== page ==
by Todd Reeves and Stewart Bowers, Emerson Process Management

Pumps & Systems, October 2007

A technology was introduced late last year to continuously monitor vibration levels of AC induction motor-pump machine trains along with automated analysis of each measurement. This technology provides operating personnel with frequent information for those situations when maintaining pump operation was critical to process integrity.

Utilizing the capabilities of smart, microprocessor-based instrumentation, one field-mounted machinery health transmitter receives inputs from six different vibration sensors on a motor-pump train, a tachometer reading for shaft speed, motor flux input from a flux coil, and temperatures at four different locations.   

Every 25 seconds, these parameters are scanned for evidence of common malfunctions, such as bearing or cavitation problems. Since motor-pump trains tend to have similar failure patterns, trends are used as the basis for automated analysis. This approach lends itself well to an embedded analysis engine capable of recognizing common motor-pump defects. The frequent examination of vibration data against known patterns provides current verification versus data obtained periodically, where a rapidly evolving problem might be missed.

An overall machinery health value based on various physical characteristics is calculated and assigned a numerical rank from 1-to-100, with the top number indicating perfect health. By checking periodically on machinery health values, operators get a quick fix on the condition of any monitored motor-pump train.

If the automatic analysis determines that something happening internally justifies a warning, an appropriate alert is communicated to the facility's control system or maintenance station. This immediately informs operators of a changing level of vibration on an essential pumping system. 

Operations personnel applaud this development because they receive up-to-date information on the condition of essential equipment. However, a simple warning of "pump cavitating," "motor overheating," or "bearing bad" is not enough to satisfy most maintenance personnel, especially the rotating equipment specialists trained in vibration analysis. They want access to the raw data - especially that related to operating incidents - to make a detailed evaluation of what caused an alert.

Conducting a personal assessment is very important to the vibration analyst charged with predicting when a machine may fail so it can be removed from service prior to that time, thereby preventing an unexpected stoppage.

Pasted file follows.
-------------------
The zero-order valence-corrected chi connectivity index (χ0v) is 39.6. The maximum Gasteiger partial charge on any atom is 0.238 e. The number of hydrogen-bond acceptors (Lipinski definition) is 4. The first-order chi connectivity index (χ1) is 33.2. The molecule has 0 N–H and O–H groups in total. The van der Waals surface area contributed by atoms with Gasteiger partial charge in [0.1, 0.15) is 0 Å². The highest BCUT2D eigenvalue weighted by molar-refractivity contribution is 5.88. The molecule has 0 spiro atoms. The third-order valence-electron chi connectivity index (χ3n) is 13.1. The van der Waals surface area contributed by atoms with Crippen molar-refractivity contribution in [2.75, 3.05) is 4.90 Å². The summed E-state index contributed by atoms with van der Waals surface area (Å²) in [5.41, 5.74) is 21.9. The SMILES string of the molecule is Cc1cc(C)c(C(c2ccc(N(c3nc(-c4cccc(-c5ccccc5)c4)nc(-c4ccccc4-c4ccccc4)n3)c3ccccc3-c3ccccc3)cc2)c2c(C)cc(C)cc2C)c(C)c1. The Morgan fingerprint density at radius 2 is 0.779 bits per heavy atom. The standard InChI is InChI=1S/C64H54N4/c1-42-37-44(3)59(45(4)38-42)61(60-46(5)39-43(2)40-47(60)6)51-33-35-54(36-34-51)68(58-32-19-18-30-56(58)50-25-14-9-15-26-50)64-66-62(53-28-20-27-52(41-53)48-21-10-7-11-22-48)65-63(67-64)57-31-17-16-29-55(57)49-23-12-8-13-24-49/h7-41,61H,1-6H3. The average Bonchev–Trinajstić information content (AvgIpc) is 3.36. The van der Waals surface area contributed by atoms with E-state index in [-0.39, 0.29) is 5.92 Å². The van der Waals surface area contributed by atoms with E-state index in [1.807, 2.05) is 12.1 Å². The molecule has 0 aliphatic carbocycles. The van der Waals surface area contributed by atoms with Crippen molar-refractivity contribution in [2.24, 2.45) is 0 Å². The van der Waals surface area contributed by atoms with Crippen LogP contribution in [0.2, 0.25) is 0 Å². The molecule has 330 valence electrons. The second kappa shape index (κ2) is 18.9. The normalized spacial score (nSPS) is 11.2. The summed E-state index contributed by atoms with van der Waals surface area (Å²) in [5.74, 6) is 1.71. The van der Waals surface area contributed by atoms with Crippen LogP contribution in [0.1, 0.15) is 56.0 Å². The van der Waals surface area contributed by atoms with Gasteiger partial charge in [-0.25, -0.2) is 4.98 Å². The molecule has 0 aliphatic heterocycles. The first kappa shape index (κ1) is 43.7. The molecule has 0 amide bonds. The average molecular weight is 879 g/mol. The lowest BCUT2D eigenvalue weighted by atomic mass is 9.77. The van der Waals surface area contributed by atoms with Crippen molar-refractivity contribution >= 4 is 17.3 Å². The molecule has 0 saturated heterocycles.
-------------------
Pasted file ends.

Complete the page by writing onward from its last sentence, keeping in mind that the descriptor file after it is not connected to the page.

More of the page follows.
New Developments

Recent advances in the realm of continuous vibration monitoring allow for storage of a vast amount of information within the field-mounted machinery health device when a problem serious enough to raise an alert is detected. The stored data can easily be retrieved later by a staff vibration analyst using a machinery health analyzer, commonly employed to measure and analyze machine vibration on a periodic basis.

The nearby sidebar outlines the high resolution data stored by a machinery health transmitter for each alert event. This data can be quickly downloaded to a machinery health analyzer via a serial cable. Back in the maintenance shop, advanced plotting tools enable the analyst to visualize patterns in the data and confirm detection of a problem. The analyst can then recommend corrective action, including removal of the machine from service if necessary to prevent an imminent breakdown.

Types of Event Data StoredHow It Works

Late on a Friday evening, after all the maintenance personnel leave for the weekend, a low level bearing problem develops in a monitored pump. An advisory alert message is sent to the control system where the operator may or may not take notice, as it is still a low level alert. By Saturday night, the condition worsens, the machinery health value drops to 60, and a maintenance level alert is generated and transmitted. 

The operator, now aware of a potential problem, sends a note to the maintenance department to check out that particular pump as soon as possible. On Monday morning, a maintenance technician goes out to the machine in question and retrieves the stored data from both alerts that reveal exactly what happened.

If the pump goes into failure mode during the weekend, the duty operator receives a failed alert message and immediately switches over to a backup pump. Under normal circumstances, maintenance can do little but go out and remove the pump that was shut down. But with access to all the data on conditions leading up to the failure, including the original baseline measurements for that pump and trend data for the previous 30 days, the vibration analyst can conduct a post-mortem examination to determine what needs to be done to fix the machine and possibly how to prevent such problems in other similar pumps on-site.

An Actual Case

A problem was developing on the outboard bearing of a digester surge pump in a large paper mill. The machinery health transmitter detected the degradation and sent an alert message to the process automation system, indicating the bearing problem had reached a point where the pump health was so low that immediate action was needed.

Since the data on the condition that caused the device to generate the alert message had been saved, the mill's vibration analyst was able to walk out to the device, connect his portable machinery health analyzer and retrieve the key information along with the historical trend data.

An examination of the velocity spectrum in the machinery health management software (shown in Figure 1) indicates the presence of a fundamental outer race bearing frequency at 5.4 orders of the shaft frequency.